When abused, Adderall causes numerous side effects, including:
- Aggressive behavior
- Chest pain
- Severe anxiety
- Pounding heartbeat
- Dry mouth
- Involuntary twitching/tics
- Psychotic symptoms/hallucinations
- Illogical speech/thought processes
- Suicidal thoughts
- Nausea and vomiting
Long-term abuse of Adderall is known to promote liver damage, stroke, seizures and possible permanent changes in brain mass. Snorting Adderall may cause sudden nose bleeds, destroy nasal passageways and precipitate serious bacterial infections in the sinuses.
Adderall abuse is usually a consequence of the reason Adderall is prescribed for narcolepsy. In addition to offering increased cognitive control, Adderall also grants increased wakefulness in those that take it. For individuals with narcolepsy, this simply means they enjoy a more normal sleeping pattern.
However, for individuals that already have a normal sleeping pattern, Adderall allows them to stay awake more hours of the day. Thus, it is common for people who work at multiple jobs or work at a single job with very long hours to abuse Adderall in order to sleep less.
The other major reason that Adderall is abused is for studying, especially among college students. Both effects of Adderall are a benefit for students that abuse it as a study aid. Increased cognitive control helps students better retain what they are studying and increased wakefulness lets those students pull all-night study sessions. Furthermore, because Adderall is so often prescribed to children and teenagers, students have relatively easy access to the drug, either from their own doctor or from other students who are willing to sell the drug.
Unfortunately, students who use Adderall for studying also tend to massively overuse it. Instead of simply using it for a single all-night study session, many use it for marathon study sessions that may last as long as a week (with basically no sleep during that time). Due to this behavior, 23000 students ended up in emergency rooms due to Adderall use in 2011, which was four times as many as just six years earlier.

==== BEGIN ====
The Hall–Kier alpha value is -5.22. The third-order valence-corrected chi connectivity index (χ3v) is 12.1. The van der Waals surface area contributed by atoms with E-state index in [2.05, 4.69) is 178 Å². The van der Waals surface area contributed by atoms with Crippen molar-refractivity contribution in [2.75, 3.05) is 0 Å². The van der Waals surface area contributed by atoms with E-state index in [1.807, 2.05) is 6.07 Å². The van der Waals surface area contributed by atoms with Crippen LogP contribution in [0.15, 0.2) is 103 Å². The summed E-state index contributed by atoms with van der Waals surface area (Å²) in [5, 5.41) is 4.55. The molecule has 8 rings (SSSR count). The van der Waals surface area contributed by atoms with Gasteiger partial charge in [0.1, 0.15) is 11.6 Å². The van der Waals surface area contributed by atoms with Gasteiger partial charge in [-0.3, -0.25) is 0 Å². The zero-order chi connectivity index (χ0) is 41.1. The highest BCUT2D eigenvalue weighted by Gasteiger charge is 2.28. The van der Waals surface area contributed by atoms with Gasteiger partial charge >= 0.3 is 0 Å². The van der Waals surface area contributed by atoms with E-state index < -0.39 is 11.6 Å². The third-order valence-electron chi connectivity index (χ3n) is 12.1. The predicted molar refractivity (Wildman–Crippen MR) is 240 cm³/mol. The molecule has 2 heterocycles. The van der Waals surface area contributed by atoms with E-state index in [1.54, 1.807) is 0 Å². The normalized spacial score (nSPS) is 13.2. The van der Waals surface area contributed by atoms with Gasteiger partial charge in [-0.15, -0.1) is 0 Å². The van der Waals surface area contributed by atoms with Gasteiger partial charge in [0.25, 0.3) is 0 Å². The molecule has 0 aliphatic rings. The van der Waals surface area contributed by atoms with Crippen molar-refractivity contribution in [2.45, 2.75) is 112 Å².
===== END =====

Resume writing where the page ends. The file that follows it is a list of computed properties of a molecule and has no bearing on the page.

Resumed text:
Mixing Adderall and Alcohol
Mixing Adderall, a stimulant, and alcohol, a depressant, does not mean the two drugs cancel each other out in the body. Instead, they compete in the brain where wild fluctuations of neurotransmitters cause serious mental and physical disturbances such as tachycardia, blood pressure spikes, hyperthermia and irregular heartbeat. In addition, Adderall abusers who drink are vulnerable to suffering alcohol poisoning since the stimulatory properties of Adderall prevent them from “feeling” drunk. Consequently, Adderall addicts may keep drinking until they suddenly pass out, suffer alcohol poisoning shock and need emergency treatment.
Adderall abusers who stop taking Adderall will experience withdrawal symptoms similar to those associated with methamphetamine withdrawal. These symptoms include:
- Extreme mood swings/irritability
- Severe depression
- Panic attacks
- Joint/muscle pain
- Swelling of the feet, hands and fingers
Adderall abusers wanting to defeat their addiction are strongly urged to enter a rehab facility offering 24/7 medical detoxification treatment. Depending on the severity of their addiction, Adderall abusers who attempt to go “cold turkey” may suffer unexpected and dangerous health problems requiring professional, immediate medical attention.